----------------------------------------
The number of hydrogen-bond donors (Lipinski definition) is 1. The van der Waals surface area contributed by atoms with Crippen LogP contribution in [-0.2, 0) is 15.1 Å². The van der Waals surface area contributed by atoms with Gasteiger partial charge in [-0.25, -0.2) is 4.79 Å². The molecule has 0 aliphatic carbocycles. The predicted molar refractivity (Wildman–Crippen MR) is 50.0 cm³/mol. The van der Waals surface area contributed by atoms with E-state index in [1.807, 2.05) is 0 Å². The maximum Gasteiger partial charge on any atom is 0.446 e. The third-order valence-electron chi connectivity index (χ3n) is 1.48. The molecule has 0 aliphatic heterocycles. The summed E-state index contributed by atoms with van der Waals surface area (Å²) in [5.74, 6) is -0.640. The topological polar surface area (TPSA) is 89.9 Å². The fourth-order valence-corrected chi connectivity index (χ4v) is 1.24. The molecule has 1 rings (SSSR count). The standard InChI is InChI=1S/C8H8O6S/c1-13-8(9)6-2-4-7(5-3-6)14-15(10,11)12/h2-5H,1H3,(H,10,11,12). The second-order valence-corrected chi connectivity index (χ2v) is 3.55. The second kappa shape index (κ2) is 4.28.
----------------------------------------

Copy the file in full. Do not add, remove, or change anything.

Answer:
The number of hydrogen-bond donors (Lipinski definition) is 1. The van der Waals surface area contributed by atoms with Crippen LogP contribution in [-0.2, 0) is 15.1 Å². The van der Waals surface area contributed by atoms with Gasteiger partial charge in [-0.25, -0.2) is 4.79 Å². The molecule has 0 aliphatic carbocycles. The predicted molar refractivity (Wildman–Crippen MR) is 50.0 cm³/mol. The van der Waals surface area contributed by atoms with E-state index in [1.807, 2.05) is 0 Å². The maximum Gasteiger partial charge on any atom is 0.446 e. The third-order valence-electron chi connectivity index (χ3n) is 1.48. The molecule has 0 aliphatic heterocycles. The summed E-state index contributed by atoms with van der Waals surface area (Å²) in [5.74, 6) is -0.640. The topological polar surface area (TPSA) is 89.9 Å². The fourth-order valence-corrected chi connectivity index (χ4v) is 1.24. The molecule has 1 rings (SSSR count). The standard InChI is InChI=1S/C8H8O6S/c1-13-8(9)6-2-4-7(5-3-6)14-15(10,11)12/h2-5H,1H3,(H,10,11,12). The second-order valence-corrected chi connectivity index (χ2v) is 3.55. The second kappa shape index (κ2) is 4.28.